He advises benefits departments that want to centralise their teams to consider how to do so in a way that is not perceived as them disappearing up an ivory tower and imposing initiatives on the rest of the business.
He adds: “Employers need to look at how they can still get information from different parts of the business, how they can respond to their needs and concerns, and how they can still communicate in a way that is not perceived as ‘them and us’.”
Social media is useful in helping benefits teams communicate their initiatives to the regions, but Cotton believes that the most effective form of communication is face-to-face , so centralised benefits teams need to interact with regional staff in person through, say, benefits roadshows and workplace fairs.
Daryl Maitland , HR manager (people strategy) at Cafcass , says: “It is important for employers to bring visibility of what they are doing to their organisation. When [benefits teams] are out there in the field working with managers day in and day out they know they are putting value into their organisation, but [employees] do not have visibility of their day-to-day workings, and the risk is that they will ask what that unit is doing.”
Case study: Cafcass launches new arm for benefits team
Childcare service organisation Cafcass has restructured its benefits team to help engage its employees.
Until around two and a half years ago, 80% of the employer’s benefits resource was focused on employee relations, which dealt with case work, discipliniaries and sickness absence. But the structure was inefficient in resolving employee issues and resulted in the Office for Standards in Education, Children’s Services and Skills (Ofsted) consistently grading the organisation as ‘inadequate’.
Consequently, Cafcass embarked on a robust period of challenging staff performance and sickness absence, which resulted in Ofsted grading the employer as ‘satisfactory’. However, the trade-off was that employee engagement declined.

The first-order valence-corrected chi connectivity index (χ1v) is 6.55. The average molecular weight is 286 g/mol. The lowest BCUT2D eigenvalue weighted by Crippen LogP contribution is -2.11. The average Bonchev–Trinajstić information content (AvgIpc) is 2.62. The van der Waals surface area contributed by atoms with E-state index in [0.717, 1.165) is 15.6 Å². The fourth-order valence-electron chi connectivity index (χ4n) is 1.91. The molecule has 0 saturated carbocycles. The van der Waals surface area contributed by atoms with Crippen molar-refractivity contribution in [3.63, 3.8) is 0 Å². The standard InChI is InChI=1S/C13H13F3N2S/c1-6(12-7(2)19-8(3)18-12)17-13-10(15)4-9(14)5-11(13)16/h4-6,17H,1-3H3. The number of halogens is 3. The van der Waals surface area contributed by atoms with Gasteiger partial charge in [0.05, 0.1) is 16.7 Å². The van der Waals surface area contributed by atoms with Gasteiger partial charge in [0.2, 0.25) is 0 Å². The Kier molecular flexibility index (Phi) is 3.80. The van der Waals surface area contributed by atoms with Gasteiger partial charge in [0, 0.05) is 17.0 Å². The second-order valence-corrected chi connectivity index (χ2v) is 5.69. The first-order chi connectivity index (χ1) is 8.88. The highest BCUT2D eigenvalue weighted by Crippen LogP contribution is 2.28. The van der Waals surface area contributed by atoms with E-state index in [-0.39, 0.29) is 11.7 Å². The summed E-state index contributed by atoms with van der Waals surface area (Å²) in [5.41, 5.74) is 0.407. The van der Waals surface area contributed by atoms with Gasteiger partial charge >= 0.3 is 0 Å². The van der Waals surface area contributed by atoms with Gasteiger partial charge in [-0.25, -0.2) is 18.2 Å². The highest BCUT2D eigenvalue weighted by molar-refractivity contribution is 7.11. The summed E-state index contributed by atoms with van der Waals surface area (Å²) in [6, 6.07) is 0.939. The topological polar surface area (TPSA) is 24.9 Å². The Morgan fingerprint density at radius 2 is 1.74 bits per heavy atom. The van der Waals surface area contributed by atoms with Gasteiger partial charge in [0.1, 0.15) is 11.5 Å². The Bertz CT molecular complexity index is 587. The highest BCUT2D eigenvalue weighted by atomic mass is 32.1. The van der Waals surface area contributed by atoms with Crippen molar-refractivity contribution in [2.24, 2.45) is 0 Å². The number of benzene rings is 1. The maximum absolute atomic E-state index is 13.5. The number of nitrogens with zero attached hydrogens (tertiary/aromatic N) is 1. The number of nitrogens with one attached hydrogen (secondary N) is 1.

Daryl Maitland , HR manager (people strategy) at Cafcass , says: “The changes we made came at a cost of poorer levels of engagement that we were happy to live with, but once we got ourselves to ‘satisfactory’ we recognised that we needed a softer approach to get a ‘good’ grade.”
Cafcass concluded that it needed to focus on organisational development (OD) to get to a ‘good’ rating and improve employee engagement and the wellbeing of the organisation. To this end, it equally split its benefits resources between OD and its established employee relations arm.
Maitland says: “Employee relations has been hived off almost separately and organisational development in the future will be about reward, wellbeing, engagement, and learning and development, because they all sit hand-in-hand together.”
The new structure is scheduled to be integrated by April 2015.
He adds: “This might not be for every organisation, but we are still quite keen to increase employees’ understanding of total reward . It is not just about them being paid their pension and annual leave, but about everything that they are getting in exchange for coming in and putting in the blood, sweat and tears for Cafcass .”